Unions, bosses, Govt 'are equal partners'

Unions, bosses, Govt 'are equal partners'
Prime Minister Lee Hsien Loong and his wife Ho Ching arrive to join some 3,500 union leaders, key representatives from the Labour Movement and tripartite partners for a May Day celebration at the May Day Rally on 1 May 2015.

The Government will always be on the side of workers, a relationship that has endured through the transformation from Third World nation to First, Prime Minister Lee Hsien Loong said yesterday.

The partnership began with the late Mr Lee Kuan Yew holding the first May Day rally in 1960, and continues today, 55 years later.

Yesterday, PM Lee again reaffirmed the relationship between the Government and unions, calling it the strongest and the longest-lasting in the world. "Our unions are equal partners with employers and the Government," he said at the annual May Day rally.

Some governments might say they protect workers from competition and unscrupulous businesses, but often end up scaring off investors and hurting the economy, causing job losses for workers, he said. Other countries try to weaken union influence, resulting in tit-for-tat conflict, he added.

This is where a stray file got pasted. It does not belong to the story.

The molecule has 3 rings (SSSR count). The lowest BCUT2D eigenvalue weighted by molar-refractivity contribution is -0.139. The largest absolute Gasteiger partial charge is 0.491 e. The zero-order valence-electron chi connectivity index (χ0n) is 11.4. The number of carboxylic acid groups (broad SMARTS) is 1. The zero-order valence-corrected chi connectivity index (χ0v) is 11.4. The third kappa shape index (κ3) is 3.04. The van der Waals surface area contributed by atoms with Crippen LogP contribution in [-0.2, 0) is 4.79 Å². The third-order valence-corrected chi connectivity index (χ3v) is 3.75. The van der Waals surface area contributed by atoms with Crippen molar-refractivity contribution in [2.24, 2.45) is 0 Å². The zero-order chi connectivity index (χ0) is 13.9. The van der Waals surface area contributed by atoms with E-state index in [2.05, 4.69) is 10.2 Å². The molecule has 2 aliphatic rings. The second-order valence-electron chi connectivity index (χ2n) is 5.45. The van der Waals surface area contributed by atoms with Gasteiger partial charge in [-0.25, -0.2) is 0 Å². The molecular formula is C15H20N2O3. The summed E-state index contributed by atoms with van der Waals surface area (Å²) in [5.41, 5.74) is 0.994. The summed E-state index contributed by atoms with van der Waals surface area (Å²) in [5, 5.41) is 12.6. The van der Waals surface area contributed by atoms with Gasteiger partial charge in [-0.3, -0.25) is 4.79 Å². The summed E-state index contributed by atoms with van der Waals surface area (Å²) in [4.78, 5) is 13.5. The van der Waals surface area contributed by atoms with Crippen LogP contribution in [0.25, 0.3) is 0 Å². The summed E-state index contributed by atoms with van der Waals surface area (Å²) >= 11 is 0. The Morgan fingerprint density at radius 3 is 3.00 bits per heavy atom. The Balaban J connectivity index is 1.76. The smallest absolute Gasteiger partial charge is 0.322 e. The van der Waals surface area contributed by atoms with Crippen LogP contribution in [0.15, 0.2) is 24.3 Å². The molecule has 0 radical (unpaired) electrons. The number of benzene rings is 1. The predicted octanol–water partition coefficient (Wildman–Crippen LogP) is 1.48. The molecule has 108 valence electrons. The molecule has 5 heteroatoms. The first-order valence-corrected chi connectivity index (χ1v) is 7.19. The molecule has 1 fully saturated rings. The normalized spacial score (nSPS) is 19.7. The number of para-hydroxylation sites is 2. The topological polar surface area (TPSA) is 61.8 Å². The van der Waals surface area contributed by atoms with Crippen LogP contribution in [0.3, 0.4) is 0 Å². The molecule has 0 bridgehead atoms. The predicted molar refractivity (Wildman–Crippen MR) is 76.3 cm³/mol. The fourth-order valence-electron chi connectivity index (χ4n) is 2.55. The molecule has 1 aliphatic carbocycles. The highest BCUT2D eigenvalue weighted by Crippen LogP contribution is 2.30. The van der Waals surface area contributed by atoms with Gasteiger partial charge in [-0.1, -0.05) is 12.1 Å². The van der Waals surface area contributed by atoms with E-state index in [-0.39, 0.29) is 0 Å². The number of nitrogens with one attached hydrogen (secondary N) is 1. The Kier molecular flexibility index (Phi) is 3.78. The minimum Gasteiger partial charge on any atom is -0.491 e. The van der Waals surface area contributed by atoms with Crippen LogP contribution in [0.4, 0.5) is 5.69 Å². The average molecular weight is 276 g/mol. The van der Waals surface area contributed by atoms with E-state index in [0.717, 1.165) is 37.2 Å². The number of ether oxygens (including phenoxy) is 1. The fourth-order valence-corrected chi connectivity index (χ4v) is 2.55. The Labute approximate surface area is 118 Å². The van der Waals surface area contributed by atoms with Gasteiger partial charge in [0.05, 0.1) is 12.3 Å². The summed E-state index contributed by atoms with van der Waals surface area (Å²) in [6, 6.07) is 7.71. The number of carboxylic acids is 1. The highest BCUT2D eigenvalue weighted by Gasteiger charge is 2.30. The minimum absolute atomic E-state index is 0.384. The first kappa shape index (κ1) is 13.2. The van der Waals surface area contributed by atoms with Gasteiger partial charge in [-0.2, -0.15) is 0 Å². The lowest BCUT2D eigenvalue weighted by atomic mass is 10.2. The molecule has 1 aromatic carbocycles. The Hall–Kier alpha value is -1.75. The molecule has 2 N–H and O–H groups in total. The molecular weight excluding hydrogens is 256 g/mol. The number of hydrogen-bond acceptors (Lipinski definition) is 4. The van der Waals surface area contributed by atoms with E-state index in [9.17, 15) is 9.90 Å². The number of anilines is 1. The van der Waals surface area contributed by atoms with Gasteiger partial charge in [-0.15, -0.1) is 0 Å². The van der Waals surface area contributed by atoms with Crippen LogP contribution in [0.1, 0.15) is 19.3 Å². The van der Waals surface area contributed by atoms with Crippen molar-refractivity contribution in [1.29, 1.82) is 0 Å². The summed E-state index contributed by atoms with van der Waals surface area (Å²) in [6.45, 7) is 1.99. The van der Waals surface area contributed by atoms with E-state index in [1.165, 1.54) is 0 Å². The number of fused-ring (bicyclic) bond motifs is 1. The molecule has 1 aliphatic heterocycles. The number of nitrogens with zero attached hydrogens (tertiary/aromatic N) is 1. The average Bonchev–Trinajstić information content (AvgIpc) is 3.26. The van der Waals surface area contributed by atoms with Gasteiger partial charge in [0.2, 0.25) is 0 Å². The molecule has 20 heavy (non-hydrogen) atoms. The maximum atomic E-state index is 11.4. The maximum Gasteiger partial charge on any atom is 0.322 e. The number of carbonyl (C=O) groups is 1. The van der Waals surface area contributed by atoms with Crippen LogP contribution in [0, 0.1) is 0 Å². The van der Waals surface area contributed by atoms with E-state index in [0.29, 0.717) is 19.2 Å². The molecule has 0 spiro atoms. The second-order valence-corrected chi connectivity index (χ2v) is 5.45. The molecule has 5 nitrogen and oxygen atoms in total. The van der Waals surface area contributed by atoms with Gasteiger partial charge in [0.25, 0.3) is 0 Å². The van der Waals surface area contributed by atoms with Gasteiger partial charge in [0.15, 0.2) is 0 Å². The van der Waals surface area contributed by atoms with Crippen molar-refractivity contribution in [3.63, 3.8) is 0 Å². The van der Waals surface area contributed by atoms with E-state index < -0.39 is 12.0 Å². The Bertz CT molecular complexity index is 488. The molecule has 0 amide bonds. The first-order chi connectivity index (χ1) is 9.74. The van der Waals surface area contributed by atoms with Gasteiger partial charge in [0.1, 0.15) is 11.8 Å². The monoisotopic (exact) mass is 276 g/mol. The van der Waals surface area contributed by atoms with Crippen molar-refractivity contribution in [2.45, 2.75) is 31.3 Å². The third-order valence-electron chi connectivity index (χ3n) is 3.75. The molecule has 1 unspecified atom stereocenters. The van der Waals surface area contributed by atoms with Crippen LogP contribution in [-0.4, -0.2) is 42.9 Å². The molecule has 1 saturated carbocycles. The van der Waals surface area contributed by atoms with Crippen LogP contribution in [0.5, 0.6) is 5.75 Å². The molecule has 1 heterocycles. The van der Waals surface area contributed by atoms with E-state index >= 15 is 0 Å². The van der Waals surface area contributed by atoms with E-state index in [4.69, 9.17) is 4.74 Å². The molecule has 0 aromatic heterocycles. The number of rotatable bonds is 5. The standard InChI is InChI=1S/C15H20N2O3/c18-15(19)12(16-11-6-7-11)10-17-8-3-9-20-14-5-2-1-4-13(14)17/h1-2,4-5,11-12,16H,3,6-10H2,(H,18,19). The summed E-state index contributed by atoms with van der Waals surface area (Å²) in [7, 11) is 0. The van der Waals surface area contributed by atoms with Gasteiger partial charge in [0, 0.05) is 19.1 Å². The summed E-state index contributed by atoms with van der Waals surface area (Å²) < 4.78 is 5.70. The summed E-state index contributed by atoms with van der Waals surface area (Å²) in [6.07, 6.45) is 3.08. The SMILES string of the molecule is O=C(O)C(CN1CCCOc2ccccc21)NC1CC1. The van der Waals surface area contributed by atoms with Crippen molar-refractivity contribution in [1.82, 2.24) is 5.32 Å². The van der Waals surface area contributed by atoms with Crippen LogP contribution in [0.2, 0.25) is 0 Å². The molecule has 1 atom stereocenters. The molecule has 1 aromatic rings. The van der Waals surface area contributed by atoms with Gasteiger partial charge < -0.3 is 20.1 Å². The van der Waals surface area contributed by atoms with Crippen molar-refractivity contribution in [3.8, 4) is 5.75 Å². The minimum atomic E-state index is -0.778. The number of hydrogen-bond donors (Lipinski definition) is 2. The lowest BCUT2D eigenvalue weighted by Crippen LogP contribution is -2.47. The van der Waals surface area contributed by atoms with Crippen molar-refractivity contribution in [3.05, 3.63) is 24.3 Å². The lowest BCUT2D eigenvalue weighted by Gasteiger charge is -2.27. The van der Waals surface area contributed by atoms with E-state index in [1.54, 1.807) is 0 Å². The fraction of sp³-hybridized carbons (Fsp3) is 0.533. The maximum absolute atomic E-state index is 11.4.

In Singapore, the Government, workers and employers are partners in growing and upgrading the economy - in a tripartite system that has produced results "not just over one or two terms of government, but for 50 years", he said to more than 4,000 unionists, employers and government officials at The Star Performing Arts Centre.

So he is "aghast" when he hears opposition politicians claim that tripartism is obsolete and that unions must fight the Government and employers. Either they do not understand the importance of tripartism, or they do but are not interested in workers' welfare and are trying to stir up trouble for their own ends, he added.

"No trade union congress anywhere else in the world has been as effective as NTUC in improving workers' lives," he said, calling tripartism a "precious legacy" that must be protected.

The partners are all willing to make compromises because each trusts the others to take a longer-term view of the collective interest, he said.

Operating on an equal footing has allowed trade unionism to become a profession that unionists can be proud of, with union leaders sitting on key statutory boards and the National Wages Council.

This model has been studied by other nations, said Mr Lee. But they do not have Singapore's long tradition of the Government delivering the goods for workers and building up trust with union leaders. "They can replicate the structures... but that trust, that magic, cannot be created overnight."

He said: "This is why, today, just as we have done for the past 55 May Day Rallies, we recommit ourselves to this promise - that the Government is always on your side, on the side of workers."

JOANNA SEOW


This article was first published on May 2, 2015.
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